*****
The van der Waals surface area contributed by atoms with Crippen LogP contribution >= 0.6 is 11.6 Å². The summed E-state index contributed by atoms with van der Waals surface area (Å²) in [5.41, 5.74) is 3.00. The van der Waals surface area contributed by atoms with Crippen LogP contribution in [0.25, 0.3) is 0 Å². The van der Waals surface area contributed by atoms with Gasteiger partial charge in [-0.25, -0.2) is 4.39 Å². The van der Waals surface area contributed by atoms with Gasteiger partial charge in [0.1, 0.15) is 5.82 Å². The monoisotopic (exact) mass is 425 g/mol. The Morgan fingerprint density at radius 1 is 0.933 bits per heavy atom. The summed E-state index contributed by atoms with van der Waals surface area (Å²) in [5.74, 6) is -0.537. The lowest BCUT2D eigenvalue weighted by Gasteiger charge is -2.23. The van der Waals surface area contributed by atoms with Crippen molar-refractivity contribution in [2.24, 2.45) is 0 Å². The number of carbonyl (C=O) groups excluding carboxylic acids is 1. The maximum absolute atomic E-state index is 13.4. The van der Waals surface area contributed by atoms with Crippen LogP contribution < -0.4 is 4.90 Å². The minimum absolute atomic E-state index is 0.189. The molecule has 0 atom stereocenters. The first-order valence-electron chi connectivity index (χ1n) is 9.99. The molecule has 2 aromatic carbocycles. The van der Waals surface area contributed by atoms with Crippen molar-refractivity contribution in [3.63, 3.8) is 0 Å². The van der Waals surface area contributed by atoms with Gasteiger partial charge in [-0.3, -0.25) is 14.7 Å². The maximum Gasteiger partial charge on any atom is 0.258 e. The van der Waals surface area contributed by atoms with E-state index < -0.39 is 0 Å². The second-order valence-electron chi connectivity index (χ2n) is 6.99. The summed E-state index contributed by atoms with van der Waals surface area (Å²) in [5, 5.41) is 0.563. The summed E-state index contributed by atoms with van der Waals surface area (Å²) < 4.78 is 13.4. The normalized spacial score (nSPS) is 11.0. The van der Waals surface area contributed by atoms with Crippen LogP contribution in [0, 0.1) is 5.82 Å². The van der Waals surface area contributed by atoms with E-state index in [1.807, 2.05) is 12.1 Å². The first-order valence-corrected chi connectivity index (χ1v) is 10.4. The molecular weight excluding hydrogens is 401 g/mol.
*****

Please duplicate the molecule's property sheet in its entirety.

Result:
The van der Waals surface area contributed by atoms with Crippen LogP contribution >= 0.6 is 11.6 Å². The summed E-state index contributed by atoms with van der Waals surface area (Å²) in [5.41, 5.74) is 3.00. The van der Waals surface area contributed by atoms with Crippen LogP contribution in [0.25, 0.3) is 0 Å². The van der Waals surface area contributed by atoms with Gasteiger partial charge in [-0.25, -0.2) is 4.39 Å². The van der Waals surface area contributed by atoms with Gasteiger partial charge in [0.1, 0.15) is 5.82 Å². The monoisotopic (exact) mass is 425 g/mol. The Morgan fingerprint density at radius 1 is 0.933 bits per heavy atom. The summed E-state index contributed by atoms with van der Waals surface area (Å²) in [5.74, 6) is -0.537. The lowest BCUT2D eigenvalue weighted by Gasteiger charge is -2.23. The van der Waals surface area contributed by atoms with Crippen molar-refractivity contribution in [2.24, 2.45) is 0 Å². The number of carbonyl (C=O) groups excluding carboxylic acids is 1. The maximum absolute atomic E-state index is 13.4. The van der Waals surface area contributed by atoms with Crippen LogP contribution < -0.4 is 4.90 Å². The minimum absolute atomic E-state index is 0.189. The molecule has 0 atom stereocenters. The first-order valence-electron chi connectivity index (χ1n) is 9.99. The molecule has 2 aromatic carbocycles. The van der Waals surface area contributed by atoms with Crippen molar-refractivity contribution in [3.63, 3.8) is 0 Å². The van der Waals surface area contributed by atoms with Gasteiger partial charge in [-0.3, -0.25) is 14.7 Å². The maximum Gasteiger partial charge on any atom is 0.258 e. The van der Waals surface area contributed by atoms with E-state index < -0.39 is 0 Å². The second-order valence-electron chi connectivity index (χ2n) is 6.99. The summed E-state index contributed by atoms with van der Waals surface area (Å²) in [5, 5.41) is 0.563. The summed E-state index contributed by atoms with van der Waals surface area (Å²) < 4.78 is 13.4. The normalized spacial score (nSPS) is 11.0. The van der Waals surface area contributed by atoms with Crippen LogP contribution in [0, 0.1) is 5.82 Å². The van der Waals surface area contributed by atoms with E-state index in [1.807, 2.05) is 12.1 Å². The first-order valence-corrected chi connectivity index (χ1v) is 10.4. The molecular weight excluding hydrogens is 401 g/mol.